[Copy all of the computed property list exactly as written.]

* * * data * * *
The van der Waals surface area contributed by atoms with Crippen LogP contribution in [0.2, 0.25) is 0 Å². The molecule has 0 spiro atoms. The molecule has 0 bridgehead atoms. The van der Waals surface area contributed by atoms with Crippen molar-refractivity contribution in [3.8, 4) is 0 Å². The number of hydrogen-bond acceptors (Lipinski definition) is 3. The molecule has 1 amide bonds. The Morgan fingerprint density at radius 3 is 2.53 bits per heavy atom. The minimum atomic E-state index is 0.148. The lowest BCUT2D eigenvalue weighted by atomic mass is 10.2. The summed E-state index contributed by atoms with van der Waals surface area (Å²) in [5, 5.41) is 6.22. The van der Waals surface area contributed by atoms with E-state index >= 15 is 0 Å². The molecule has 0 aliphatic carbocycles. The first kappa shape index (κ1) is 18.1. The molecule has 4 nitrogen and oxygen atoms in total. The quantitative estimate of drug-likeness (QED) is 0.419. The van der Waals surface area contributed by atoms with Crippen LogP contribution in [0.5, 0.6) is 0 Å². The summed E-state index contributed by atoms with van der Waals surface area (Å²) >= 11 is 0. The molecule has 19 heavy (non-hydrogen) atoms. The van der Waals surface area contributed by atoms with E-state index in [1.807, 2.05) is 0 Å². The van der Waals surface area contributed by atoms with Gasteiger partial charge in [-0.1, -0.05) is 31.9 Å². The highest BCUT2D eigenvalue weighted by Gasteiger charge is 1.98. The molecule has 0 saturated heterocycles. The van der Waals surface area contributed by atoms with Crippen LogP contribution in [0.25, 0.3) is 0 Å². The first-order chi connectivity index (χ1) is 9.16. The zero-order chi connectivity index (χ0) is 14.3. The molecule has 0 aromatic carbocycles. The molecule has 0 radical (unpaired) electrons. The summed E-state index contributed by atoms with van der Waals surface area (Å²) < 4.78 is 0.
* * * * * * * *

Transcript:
The van der Waals surface area contributed by atoms with Crippen LogP contribution in [0.2, 0.25) is 0 Å². The molecule has 0 spiro atoms. The molecule has 0 bridgehead atoms. The van der Waals surface area contributed by atoms with Crippen molar-refractivity contribution in [3.8, 4) is 0 Å². The number of hydrogen-bond acceptors (Lipinski definition) is 3. The molecule has 1 amide bonds. The Morgan fingerprint density at radius 3 is 2.53 bits per heavy atom. The minimum atomic E-state index is 0.148. The lowest BCUT2D eigenvalue weighted by atomic mass is 10.2. The summed E-state index contributed by atoms with van der Waals surface area (Å²) in [5, 5.41) is 6.22. The van der Waals surface area contributed by atoms with E-state index >= 15 is 0 Å². The molecule has 0 aliphatic carbocycles. The first kappa shape index (κ1) is 18.1. The molecule has 4 nitrogen and oxygen atoms in total. The quantitative estimate of drug-likeness (QED) is 0.419. The van der Waals surface area contributed by atoms with Crippen LogP contribution in [0.5, 0.6) is 0 Å². The summed E-state index contributed by atoms with van der Waals surface area (Å²) >= 11 is 0. The molecule has 19 heavy (non-hydrogen) atoms. The van der Waals surface area contributed by atoms with E-state index in [1.807, 2.05) is 0 Å². The van der Waals surface area contributed by atoms with Gasteiger partial charge in [-0.1, -0.05) is 31.9 Å². The highest BCUT2D eigenvalue weighted by Gasteiger charge is 1.98. The molecule has 0 saturated heterocycles. The van der Waals surface area contributed by atoms with Crippen LogP contribution in [0.25, 0.3) is 0 Å². The first-order chi connectivity index (χ1) is 9.16. The zero-order chi connectivity index (χ0) is 14.3. The molecule has 0 aromatic carbocycles. The molecule has 0 radical (unpaired) electrons. The summed E-state index contributed by atoms with van der Waals surface area (Å²) < 4.78 is 0.